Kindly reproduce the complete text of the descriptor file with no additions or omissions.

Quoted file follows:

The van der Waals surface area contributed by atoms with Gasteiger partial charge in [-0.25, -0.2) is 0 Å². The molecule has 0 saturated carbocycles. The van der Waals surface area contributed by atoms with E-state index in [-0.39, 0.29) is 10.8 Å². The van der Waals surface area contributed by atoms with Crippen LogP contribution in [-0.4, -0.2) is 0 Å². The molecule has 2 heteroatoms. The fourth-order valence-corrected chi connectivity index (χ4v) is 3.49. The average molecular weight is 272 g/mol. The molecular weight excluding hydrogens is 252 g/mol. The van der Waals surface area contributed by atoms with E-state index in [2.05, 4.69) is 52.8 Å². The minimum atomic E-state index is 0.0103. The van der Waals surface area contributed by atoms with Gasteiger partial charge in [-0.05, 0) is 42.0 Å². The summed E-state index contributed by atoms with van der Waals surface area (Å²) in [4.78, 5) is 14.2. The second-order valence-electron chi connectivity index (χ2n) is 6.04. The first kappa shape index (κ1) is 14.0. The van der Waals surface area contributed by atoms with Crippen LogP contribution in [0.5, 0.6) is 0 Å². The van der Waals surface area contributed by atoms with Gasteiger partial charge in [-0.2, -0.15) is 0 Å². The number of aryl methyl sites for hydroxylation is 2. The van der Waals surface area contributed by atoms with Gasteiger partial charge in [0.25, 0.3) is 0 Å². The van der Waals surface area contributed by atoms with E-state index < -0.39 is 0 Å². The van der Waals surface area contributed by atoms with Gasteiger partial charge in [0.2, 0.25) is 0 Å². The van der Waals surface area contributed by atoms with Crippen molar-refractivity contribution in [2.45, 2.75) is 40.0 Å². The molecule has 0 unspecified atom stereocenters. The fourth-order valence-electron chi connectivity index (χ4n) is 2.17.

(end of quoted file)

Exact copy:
The van der Waals surface area contributed by atoms with Gasteiger partial charge in [-0.25, -0.2) is 0 Å². The molecule has 0 saturated carbocycles. The van der Waals surface area contributed by atoms with E-state index in [-0.39, 0.29) is 10.8 Å². The van der Waals surface area contributed by atoms with Crippen LogP contribution in [-0.4, -0.2) is 0 Å². The molecule has 2 heteroatoms. The fourth-order valence-corrected chi connectivity index (χ4v) is 3.49. The average molecular weight is 272 g/mol. The molecular weight excluding hydrogens is 252 g/mol. The van der Waals surface area contributed by atoms with E-state index in [2.05, 4.69) is 52.8 Å². The minimum atomic E-state index is 0.0103. The van der Waals surface area contributed by atoms with Gasteiger partial charge in [-0.05, 0) is 42.0 Å². The summed E-state index contributed by atoms with van der Waals surface area (Å²) in [4.78, 5) is 14.2. The second-order valence-electron chi connectivity index (χ2n) is 6.04. The first kappa shape index (κ1) is 14.0. The van der Waals surface area contributed by atoms with Crippen LogP contribution in [0.5, 0.6) is 0 Å². The van der Waals surface area contributed by atoms with Gasteiger partial charge in [-0.2, -0.15) is 0 Å². The number of aryl methyl sites for hydroxylation is 2. The van der Waals surface area contributed by atoms with Gasteiger partial charge in [0.25, 0.3) is 0 Å². The van der Waals surface area contributed by atoms with E-state index < -0.39 is 0 Å². The van der Waals surface area contributed by atoms with Gasteiger partial charge in [0.2, 0.25) is 0 Å². The van der Waals surface area contributed by atoms with Crippen molar-refractivity contribution in [2.45, 2.75) is 40.0 Å². The molecule has 0 unspecified atom stereocenters. The fourth-order valence-electron chi connectivity index (χ4n) is 2.17.